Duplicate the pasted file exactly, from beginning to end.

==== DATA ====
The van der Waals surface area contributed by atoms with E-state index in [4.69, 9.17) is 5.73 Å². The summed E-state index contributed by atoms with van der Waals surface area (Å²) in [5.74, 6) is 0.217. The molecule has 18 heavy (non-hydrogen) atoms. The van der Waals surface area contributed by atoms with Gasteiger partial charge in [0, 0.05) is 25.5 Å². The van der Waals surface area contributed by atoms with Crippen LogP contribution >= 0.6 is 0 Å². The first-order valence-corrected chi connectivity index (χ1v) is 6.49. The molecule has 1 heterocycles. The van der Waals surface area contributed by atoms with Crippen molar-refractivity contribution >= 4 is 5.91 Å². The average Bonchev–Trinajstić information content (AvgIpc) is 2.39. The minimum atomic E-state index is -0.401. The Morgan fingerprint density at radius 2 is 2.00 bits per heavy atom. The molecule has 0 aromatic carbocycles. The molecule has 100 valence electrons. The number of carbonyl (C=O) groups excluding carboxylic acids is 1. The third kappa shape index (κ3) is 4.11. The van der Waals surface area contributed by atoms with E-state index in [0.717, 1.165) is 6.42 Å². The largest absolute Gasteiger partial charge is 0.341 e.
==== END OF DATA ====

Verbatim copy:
The van der Waals surface area contributed by atoms with E-state index in [4.69, 9.17) is 5.73 Å². The summed E-state index contributed by atoms with van der Waals surface area (Å²) in [5.74, 6) is 0.217. The molecule has 18 heavy (non-hydrogen) atoms. The van der Waals surface area contributed by atoms with Gasteiger partial charge in [0, 0.05) is 25.5 Å². The van der Waals surface area contributed by atoms with Crippen LogP contribution >= 0.6 is 0 Å². The first-order valence-corrected chi connectivity index (χ1v) is 6.49. The molecule has 1 heterocycles. The van der Waals surface area contributed by atoms with Crippen molar-refractivity contribution >= 4 is 5.91 Å². The average Bonchev–Trinajstić information content (AvgIpc) is 2.39. The minimum atomic E-state index is -0.401. The Morgan fingerprint density at radius 2 is 2.00 bits per heavy atom. The molecule has 0 aromatic carbocycles. The molecule has 100 valence electrons. The number of carbonyl (C=O) groups excluding carboxylic acids is 1. The third kappa shape index (κ3) is 4.11. The van der Waals surface area contributed by atoms with E-state index in [0.717, 1.165) is 6.42 Å². The largest absolute Gasteiger partial charge is 0.341 e.